The father had always been old school and a bit old-fashioned. He was a man who could easily handle both a stethoscope and a shotgun, his life shaped by time tending patients in emergency rooms in Roseville, California, and in caring for horse riders, and then for runners, on the Western States Trail.
This is the first in a series of articles on what happens to your body during an ultra, focusing on the sparse but growing scientific literature that exists. However, physiology is extremely individual dependent, so please interpret this column with caution, as we are all different.
I circled the high school track, loop after loop, hour after hour, mile after mile. For 100 miles, to be exact. It was July in southern Utah, where summer temperatures feel like you’re standing on the sun. The high was 107 degrees. I tried to think of some profound response when people asked why I was running 100 miles around a track in July. The best I could come up with was “Well, it seemed like a unique challenge. And I had some glazed donuts I needed to burn off.”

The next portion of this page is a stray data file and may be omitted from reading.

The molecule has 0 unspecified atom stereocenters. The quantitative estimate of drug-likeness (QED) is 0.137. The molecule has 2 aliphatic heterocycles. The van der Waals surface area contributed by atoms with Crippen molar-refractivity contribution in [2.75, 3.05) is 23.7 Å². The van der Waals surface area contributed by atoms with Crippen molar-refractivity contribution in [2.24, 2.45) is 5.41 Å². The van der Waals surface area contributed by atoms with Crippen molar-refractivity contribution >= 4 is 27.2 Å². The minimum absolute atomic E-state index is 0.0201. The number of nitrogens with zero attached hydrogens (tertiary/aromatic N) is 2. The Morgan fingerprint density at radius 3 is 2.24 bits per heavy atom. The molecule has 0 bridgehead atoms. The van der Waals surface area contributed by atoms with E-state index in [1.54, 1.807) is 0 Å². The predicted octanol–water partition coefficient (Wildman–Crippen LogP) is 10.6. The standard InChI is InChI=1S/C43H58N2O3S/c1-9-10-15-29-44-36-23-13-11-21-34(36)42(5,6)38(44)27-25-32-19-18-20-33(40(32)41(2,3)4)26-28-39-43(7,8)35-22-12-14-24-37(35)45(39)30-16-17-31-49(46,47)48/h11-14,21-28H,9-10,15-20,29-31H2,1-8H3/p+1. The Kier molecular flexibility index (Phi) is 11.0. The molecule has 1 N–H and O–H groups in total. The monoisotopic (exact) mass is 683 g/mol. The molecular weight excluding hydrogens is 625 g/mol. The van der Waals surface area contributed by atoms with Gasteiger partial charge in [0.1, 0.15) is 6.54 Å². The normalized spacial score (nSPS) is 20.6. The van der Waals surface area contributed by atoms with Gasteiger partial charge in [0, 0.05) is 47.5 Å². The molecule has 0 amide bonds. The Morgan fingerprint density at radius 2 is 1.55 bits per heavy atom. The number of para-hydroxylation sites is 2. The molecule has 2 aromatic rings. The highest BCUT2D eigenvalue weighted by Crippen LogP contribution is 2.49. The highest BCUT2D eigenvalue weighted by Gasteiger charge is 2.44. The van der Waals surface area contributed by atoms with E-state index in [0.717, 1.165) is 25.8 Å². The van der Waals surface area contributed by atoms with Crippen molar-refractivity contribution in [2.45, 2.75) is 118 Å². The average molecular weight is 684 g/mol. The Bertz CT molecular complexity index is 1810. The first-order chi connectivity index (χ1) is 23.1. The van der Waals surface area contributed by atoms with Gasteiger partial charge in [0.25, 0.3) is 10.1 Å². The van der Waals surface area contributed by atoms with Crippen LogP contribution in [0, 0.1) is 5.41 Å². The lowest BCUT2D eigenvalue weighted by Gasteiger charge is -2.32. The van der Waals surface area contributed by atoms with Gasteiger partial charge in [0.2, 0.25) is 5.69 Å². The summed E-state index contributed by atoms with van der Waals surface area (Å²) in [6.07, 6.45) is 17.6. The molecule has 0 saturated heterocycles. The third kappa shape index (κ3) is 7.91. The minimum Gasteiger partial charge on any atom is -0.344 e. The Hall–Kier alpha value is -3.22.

I’m a nurse and work 12- to 14-hour night shifts. Depending on my schedule and how exhausted I feel from working nights, I’m able to train a lot some weeks, and almost not at all in other weeks. Any advice for those of us who can’t adhere to a traditional training plan, and whose weekly mileage must often vary dramatically?
The glare of florescent lights is blinding as my eyes strain to make out the man standing over me in a white lab coat. Crap. I’m in the hospital… again. The man in the white lab coat is obviously a doctor, and now that my eyes have adjusted, I can see his critical gaze. “You may want to consider not doing this again,” he says, shaking his head, muttering something about CK levels before leaving the room.
As Old Man Winter makes his callous return, those of us who’d rather forgo an alternative winter sport must make the transition into cold-weather running. And it’s not always easy. Harsh climates can make it tough to get motivated for long hours of ultra training, but with the proper planning, gear and mindset, running in snow and icy conditions can actually be pretty amazing.